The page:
Beethoven Reference Site  © 2010

20 Nov 1805 First performance, mainly in front of French officers in a half empty opera house. The conductor was Ignaz von Seyfried. The overture now known as Leonore no.2 was used.

21 and 22 Nov 1805 After two further performances in front of empty houses, Beethoven withdrew the Opera.

Dec 1805 A piano run through at Prince Lichnowsky's palace during which Beethoven's friends urged cuts to the opera.

1806 Beethoven engaged Stefan von Breuning to adapt the libretto. The three acts were reduced to two. The principal numbers removed were an aria for Pizarro and chorus, a duet for Marzelline and Leonora, and a trio for Marzelline, Jaquino and Rocco.

29 March 1806 First performance of the second version after only one orchestral rehearsal. The overture now known as Leonore no.3 was used.

10 April 1806 After the second performance Beethoven stormed out of the Opera House with the full score after an argument over payments. He refused to put on the opera again.

1807 The Overture Leonore no.1 Op.138 was written for an intended performance at Prague which never materialised.

The history of the work

1803 Emmanuel Schikaneder (1751-1812) engaged Beethoven to write an opera for the Theater an der Wien and invited him to take up lodgings in the theatre for free. His brother, Caspar shared the lodgings looking after the composer's business affairs. The opera "Vestas Feuer" was planned for March 1804.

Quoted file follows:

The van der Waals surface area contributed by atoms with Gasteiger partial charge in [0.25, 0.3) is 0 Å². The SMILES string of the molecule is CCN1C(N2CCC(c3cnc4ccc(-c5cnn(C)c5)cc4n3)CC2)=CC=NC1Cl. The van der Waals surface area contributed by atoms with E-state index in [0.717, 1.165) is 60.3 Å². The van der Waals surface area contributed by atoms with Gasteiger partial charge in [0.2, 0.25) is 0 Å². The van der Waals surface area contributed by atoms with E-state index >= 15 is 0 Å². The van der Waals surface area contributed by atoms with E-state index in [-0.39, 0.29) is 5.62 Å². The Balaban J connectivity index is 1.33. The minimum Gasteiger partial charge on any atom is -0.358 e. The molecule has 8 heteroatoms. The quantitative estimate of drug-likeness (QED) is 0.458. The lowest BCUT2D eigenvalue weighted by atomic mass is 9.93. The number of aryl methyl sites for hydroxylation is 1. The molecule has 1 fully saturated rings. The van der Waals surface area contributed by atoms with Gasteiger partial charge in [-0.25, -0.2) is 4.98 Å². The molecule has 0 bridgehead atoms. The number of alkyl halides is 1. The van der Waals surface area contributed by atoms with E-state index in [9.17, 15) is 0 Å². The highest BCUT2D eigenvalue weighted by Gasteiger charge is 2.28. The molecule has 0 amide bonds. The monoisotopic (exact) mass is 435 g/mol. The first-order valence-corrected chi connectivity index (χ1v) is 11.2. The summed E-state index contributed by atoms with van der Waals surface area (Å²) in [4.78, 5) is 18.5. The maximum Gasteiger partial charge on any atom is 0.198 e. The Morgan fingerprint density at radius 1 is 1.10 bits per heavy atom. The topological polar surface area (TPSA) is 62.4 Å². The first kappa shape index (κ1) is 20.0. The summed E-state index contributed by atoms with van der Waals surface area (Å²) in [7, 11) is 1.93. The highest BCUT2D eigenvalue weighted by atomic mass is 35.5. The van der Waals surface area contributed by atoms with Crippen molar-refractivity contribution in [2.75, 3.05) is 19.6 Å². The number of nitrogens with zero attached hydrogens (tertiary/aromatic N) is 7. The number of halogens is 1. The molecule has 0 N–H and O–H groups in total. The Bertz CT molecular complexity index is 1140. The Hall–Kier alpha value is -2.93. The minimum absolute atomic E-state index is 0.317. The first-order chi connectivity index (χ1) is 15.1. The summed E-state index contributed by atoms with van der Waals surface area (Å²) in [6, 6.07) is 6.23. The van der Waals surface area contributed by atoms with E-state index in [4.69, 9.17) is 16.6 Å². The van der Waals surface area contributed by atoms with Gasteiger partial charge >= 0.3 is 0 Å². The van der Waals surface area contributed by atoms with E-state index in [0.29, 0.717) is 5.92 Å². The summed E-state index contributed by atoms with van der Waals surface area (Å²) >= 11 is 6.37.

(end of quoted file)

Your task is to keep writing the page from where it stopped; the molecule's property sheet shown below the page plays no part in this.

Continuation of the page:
4 Jan 1804 Vestas Feuer discarded, 81 pages of the autograph score still exist (the opening scene) Beethoven obtained a libretto of Bouilly's "Leonore" which Joseph Sonnleithner (1766-1835) had adapted and translated from the French. The text had already been set by the French composer Pierre Gaveaux (1761-1825) and was produced on Feb 19th 1798. The Italian composer Ferdinando Paer (1771-1839) produced his version on Oct 3 1804.

14 Feb 1804 Theater an der Wien came under the control of Baron Von Braun, negating Beethoven's contract with Schikaneder. Beethoven was temporarily forced to give up his lodgings at the theatre, but Von Braun engaged Schikaneder and the contract for an opera from Beethoven was renewed.

Summer 1805 Main work done on Fidelio at Hetzendorf

15 Oct 1805 First performance of the work planned. This was delayed due to censorship of some parts of the libretto.

13 Nov 1805 French troops occupied Vienna. Most of the Viennese nobility and Beethoven's friends left the city.


Despite several attempts to produce operas throughout his life, Beethoven only completed one - 'Fidelio'. The opera is set around a prison in Seville, Spain and concerns a man Florestan who is unjustly imprisoned by his political opponent, the prison governor Pizarro. Florestan's wife Leonore refuses to believe reports that her husband is dead and determines to save him. She disguises herself as a man Fidelio and is employed as assistant to the jailor Rocco. On hearing that the minister Don Fernando plans an inspection of the prison as he has heard of the injustices, Pizarro resolves to kill Florestan. At that moment, Leonore reveals her true identity and threatens to shoot Pizarro - the trumpet sounds heralding the arrival of Don Fernando. Pizarro is lead away and Leonore given the keys to unlock her husband's chains - a great hymn of joy, celebrating the power of love concludes the opera.